Many people believe that if they have a disability that is expected to last at least 12 months and they make under the income limit (currently $15,720 per year), all they need to do is fill out some paperwork and their social security benefits will be approved. What you might not realize is that you have the obligation to see doctors, some of whom might be chosen by the Social Security Administration (SSA), and to comply with the medical treatment recommended. Here are some considerations for you to keep in mind as you go through the social security application process for disability benefits.
You must allow your medical records to be released.
Although there are laws put in place to protect your privacy when it comes to your medical records, if you do not allow them to be released to the SSA, then the government has no way of knowing that you are, indeed, expected to remain disabled for at least one year. It is possible that you will need to release records that, to you, have nothing to do with your current disability. For example, although you may be claiming disability because you have hurt your back, the SSA may wish to see records taken by your family doctor pertaining to other illnesses that you have had. If you do not allow access to these records, your claim may be denied.
You might have to see an SSA doctor.
There are some instances that will prompt the SSA to request that you see one of their doctors. One example might be if you don't have a doctor whom you are seeing regularly. Another might be if your doctor hasn't kept complete records or if those records are unavailable for some reason. If the SSA requests that you see one of their doctors for an examination, it's in your best interest to comply. If the government has to determine whether you are eligible for benefits based on incomplete or missing information, chances are good that your claim will be denied.
You must comply with treatment, with a few exceptions.
Another reason why a disability claim might be denied is if you do not comply with the treatment recommended by your doctor. By not completing your treatment or by missing your appointments, you might be prolonging your recovery, and the SSA will not want to begin or continue paying benefits if you are not actively trying to get better. This applies whether it's your regular treating doctor or the SSA doctor making the recommendations.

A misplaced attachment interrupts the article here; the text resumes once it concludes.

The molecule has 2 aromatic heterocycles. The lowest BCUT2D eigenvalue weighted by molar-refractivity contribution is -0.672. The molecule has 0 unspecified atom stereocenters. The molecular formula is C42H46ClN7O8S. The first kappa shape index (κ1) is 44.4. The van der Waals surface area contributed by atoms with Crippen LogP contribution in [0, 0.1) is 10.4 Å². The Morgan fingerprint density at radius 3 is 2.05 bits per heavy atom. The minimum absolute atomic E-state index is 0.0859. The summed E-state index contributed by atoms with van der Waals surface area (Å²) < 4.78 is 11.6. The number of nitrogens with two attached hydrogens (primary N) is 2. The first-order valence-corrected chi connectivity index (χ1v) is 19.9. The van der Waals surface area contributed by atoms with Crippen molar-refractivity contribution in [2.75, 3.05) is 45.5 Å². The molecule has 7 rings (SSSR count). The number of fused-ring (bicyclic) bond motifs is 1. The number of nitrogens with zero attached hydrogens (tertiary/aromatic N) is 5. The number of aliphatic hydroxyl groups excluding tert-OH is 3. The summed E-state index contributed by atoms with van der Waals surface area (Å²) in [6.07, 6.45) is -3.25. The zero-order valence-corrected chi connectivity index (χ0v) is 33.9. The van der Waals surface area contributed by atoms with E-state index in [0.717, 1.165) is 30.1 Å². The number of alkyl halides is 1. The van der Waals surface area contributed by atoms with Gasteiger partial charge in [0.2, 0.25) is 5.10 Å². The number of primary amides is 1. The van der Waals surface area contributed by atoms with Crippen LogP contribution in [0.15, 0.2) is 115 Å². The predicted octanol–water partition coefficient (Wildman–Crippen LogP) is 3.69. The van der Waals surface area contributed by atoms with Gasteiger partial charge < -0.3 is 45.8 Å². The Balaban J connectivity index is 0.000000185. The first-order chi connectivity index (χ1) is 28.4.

There are a few exceptions, however. One is if you have a mental or physical disability that makes it impossible for you to comply. For example, if you have anxiety to the point that you cannot make yourself go through with a recommended surgery, this will be taken into consideration. Another exception is if you have a religious objection to the recommended treatment. If your religion prohibits you from having a blood transfusion or taking certain medications, for example, you will not be forced to compromise your religious beliefs. If you have gotten two different opinions from two different doctors, this is another reason why you might not follow the treatment recommended by one of them.
An attorney specializing in disability insurance claims, such as Iler and Iler, can help you navigate the process of applying and staying eligible for social security disability benefits. He or she can advise you as to how to best manage your medical care to improve the chances that your disability claim goes through. Consult with a qualified attorney if you are unsure as to whether your case could be improved by having additional medical examinations or complying with the treatment that has already been recommended.